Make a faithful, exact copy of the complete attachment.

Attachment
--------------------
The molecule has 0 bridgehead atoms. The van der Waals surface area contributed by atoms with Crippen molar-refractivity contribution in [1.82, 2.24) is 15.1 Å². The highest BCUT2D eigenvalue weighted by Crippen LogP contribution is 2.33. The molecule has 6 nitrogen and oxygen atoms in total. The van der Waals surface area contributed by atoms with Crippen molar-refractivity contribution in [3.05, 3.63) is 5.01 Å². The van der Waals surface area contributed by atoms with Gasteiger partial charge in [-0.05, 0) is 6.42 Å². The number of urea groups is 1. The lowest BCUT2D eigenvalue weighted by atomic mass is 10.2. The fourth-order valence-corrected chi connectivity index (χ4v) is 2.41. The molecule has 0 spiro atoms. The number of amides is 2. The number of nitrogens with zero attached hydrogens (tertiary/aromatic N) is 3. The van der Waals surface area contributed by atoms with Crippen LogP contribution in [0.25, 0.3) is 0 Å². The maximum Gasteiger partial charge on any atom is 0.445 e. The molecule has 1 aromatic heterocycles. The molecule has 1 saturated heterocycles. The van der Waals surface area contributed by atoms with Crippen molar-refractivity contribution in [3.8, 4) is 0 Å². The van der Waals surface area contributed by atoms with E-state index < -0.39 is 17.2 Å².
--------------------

The molecule has 0 bridgehead atoms. The van der Waals surface area contributed by atoms with Crippen molar-refractivity contribution in [1.82, 2.24) is 15.1 Å². The highest BCUT2D eigenvalue weighted by Crippen LogP contribution is 2.33. The molecule has 6 nitrogen and oxygen atoms in total. The van der Waals surface area contributed by atoms with Crippen molar-refractivity contribution in [3.05, 3.63) is 5.01 Å². The van der Waals surface area contributed by atoms with Gasteiger partial charge in [-0.05, 0) is 6.42 Å². The number of urea groups is 1. The lowest BCUT2D eigenvalue weighted by atomic mass is 10.2. The fourth-order valence-corrected chi connectivity index (χ4v) is 2.41. The molecule has 0 spiro atoms. The number of amides is 2. The number of nitrogens with zero attached hydrogens (tertiary/aromatic N) is 3. The van der Waals surface area contributed by atoms with Crippen LogP contribution in [0.25, 0.3) is 0 Å². The maximum Gasteiger partial charge on any atom is 0.445 e. The molecule has 1 aromatic heterocycles. The molecule has 1 saturated heterocycles. The van der Waals surface area contributed by atoms with Crippen molar-refractivity contribution in [3.8, 4) is 0 Å². The van der Waals surface area contributed by atoms with E-state index < -0.39 is 17.2 Å².